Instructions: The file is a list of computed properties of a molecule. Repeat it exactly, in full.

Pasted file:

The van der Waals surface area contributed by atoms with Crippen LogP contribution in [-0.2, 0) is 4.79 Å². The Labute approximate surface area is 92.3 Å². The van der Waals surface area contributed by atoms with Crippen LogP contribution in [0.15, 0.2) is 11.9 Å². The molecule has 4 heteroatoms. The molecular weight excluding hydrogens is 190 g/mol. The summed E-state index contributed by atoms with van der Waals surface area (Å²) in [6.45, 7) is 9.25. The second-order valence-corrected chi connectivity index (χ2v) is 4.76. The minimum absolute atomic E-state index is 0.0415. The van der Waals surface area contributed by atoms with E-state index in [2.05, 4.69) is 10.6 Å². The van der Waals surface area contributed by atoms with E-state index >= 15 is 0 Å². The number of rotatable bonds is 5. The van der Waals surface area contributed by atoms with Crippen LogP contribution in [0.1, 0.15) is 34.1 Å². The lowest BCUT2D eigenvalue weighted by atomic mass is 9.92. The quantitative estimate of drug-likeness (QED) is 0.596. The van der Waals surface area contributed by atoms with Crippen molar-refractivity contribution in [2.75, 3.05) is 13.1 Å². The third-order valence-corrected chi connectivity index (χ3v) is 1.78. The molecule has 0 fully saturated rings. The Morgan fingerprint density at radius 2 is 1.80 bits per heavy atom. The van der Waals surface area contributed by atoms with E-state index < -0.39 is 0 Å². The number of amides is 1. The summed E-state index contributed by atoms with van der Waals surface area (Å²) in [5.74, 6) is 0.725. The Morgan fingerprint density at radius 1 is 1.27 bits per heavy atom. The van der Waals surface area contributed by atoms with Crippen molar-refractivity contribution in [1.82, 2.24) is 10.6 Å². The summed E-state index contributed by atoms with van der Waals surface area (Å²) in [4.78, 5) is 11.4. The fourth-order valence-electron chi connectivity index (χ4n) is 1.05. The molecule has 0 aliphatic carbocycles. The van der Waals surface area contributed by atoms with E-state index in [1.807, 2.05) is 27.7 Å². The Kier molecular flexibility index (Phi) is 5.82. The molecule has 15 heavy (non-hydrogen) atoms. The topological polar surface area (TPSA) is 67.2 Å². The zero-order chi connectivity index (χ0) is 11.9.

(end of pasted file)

The van der Waals surface area contributed by atoms with Crippen LogP contribution in [-0.2, 0) is 4.79 Å². The Labute approximate surface area is 92.3 Å². The van der Waals surface area contributed by atoms with Crippen LogP contribution in [0.15, 0.2) is 11.9 Å². The molecule has 4 heteroatoms. The molecular weight excluding hydrogens is 190 g/mol. The summed E-state index contributed by atoms with van der Waals surface area (Å²) in [6.45, 7) is 9.25. The second-order valence-corrected chi connectivity index (χ2v) is 4.76. The minimum absolute atomic E-state index is 0.0415. The van der Waals surface area contributed by atoms with E-state index in [2.05, 4.69) is 10.6 Å². The van der Waals surface area contributed by atoms with E-state index >= 15 is 0 Å². The number of rotatable bonds is 5. The van der Waals surface area contributed by atoms with Crippen LogP contribution in [0.1, 0.15) is 34.1 Å². The lowest BCUT2D eigenvalue weighted by atomic mass is 9.92. The quantitative estimate of drug-likeness (QED) is 0.596. The van der Waals surface area contributed by atoms with Crippen molar-refractivity contribution in [2.75, 3.05) is 13.1 Å². The third-order valence-corrected chi connectivity index (χ3v) is 1.78. The molecule has 0 fully saturated rings. The Morgan fingerprint density at radius 2 is 1.80 bits per heavy atom. The van der Waals surface area contributed by atoms with E-state index < -0.39 is 0 Å². The number of amides is 1. The summed E-state index contributed by atoms with van der Waals surface area (Å²) in [5.74, 6) is 0.725. The Morgan fingerprint density at radius 1 is 1.27 bits per heavy atom. The van der Waals surface area contributed by atoms with Crippen molar-refractivity contribution in [1.82, 2.24) is 10.6 Å². The summed E-state index contributed by atoms with van der Waals surface area (Å²) in [4.78, 5) is 11.4. The fourth-order valence-electron chi connectivity index (χ4n) is 1.05. The molecule has 0 aliphatic carbocycles. The van der Waals surface area contributed by atoms with E-state index in [1.807, 2.05) is 27.7 Å². The Kier molecular flexibility index (Phi) is 5.82. The molecule has 15 heavy (non-hydrogen) atoms. The topological polar surface area (TPSA) is 67.2 Å². The zero-order chi connectivity index (χ0) is 11.9.